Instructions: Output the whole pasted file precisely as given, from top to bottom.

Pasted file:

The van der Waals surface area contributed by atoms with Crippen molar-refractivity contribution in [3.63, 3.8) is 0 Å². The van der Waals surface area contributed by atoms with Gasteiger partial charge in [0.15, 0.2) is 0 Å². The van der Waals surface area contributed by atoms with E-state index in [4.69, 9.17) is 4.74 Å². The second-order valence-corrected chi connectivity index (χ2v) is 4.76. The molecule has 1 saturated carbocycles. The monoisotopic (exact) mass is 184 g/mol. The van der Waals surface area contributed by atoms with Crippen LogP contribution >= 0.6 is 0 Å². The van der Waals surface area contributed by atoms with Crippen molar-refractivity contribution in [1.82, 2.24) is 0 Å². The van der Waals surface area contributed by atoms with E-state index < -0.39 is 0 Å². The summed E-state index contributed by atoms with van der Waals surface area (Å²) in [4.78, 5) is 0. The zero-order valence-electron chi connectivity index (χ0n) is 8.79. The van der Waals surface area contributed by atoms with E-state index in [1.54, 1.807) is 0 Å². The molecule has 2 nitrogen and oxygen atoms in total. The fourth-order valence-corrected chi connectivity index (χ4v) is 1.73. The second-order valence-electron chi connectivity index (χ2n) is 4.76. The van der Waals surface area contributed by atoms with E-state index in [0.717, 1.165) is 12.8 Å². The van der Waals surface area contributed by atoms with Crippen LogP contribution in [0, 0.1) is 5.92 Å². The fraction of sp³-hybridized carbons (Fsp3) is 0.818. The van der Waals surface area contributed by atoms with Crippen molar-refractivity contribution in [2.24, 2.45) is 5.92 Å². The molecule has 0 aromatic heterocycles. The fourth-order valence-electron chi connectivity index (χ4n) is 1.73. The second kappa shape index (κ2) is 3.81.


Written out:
The van der Waals surface area contributed by atoms with Crippen molar-refractivity contribution in [3.63, 3.8) is 0 Å². The van der Waals surface area contributed by atoms with Gasteiger partial charge in [0.15, 0.2) is 0 Å². The van der Waals surface area contributed by atoms with E-state index in [4.69, 9.17) is 4.74 Å². The second-order valence-corrected chi connectivity index (χ2v) is 4.76. The molecule has 1 saturated carbocycles. The monoisotopic (exact) mass is 184 g/mol. The van der Waals surface area contributed by atoms with Crippen LogP contribution >= 0.6 is 0 Å². The van der Waals surface area contributed by atoms with Crippen molar-refractivity contribution in [1.82, 2.24) is 0 Å². The van der Waals surface area contributed by atoms with E-state index < -0.39 is 0 Å². The summed E-state index contributed by atoms with van der Waals surface area (Å²) in [4.78, 5) is 0. The zero-order valence-electron chi connectivity index (χ0n) is 8.79. The van der Waals surface area contributed by atoms with E-state index in [1.54, 1.807) is 0 Å². The molecule has 2 nitrogen and oxygen atoms in total. The fourth-order valence-corrected chi connectivity index (χ4v) is 1.73. The second-order valence-electron chi connectivity index (χ2n) is 4.76. The van der Waals surface area contributed by atoms with E-state index in [0.717, 1.165) is 12.8 Å². The van der Waals surface area contributed by atoms with Crippen LogP contribution in [0, 0.1) is 5.92 Å². The fraction of sp³-hybridized carbons (Fsp3) is 0.818. The van der Waals surface area contributed by atoms with Crippen molar-refractivity contribution in [2.24, 2.45) is 5.92 Å². The molecule has 0 aromatic heterocycles. The fourth-order valence-electron chi connectivity index (χ4n) is 1.73. The second kappa shape index (κ2) is 3.81.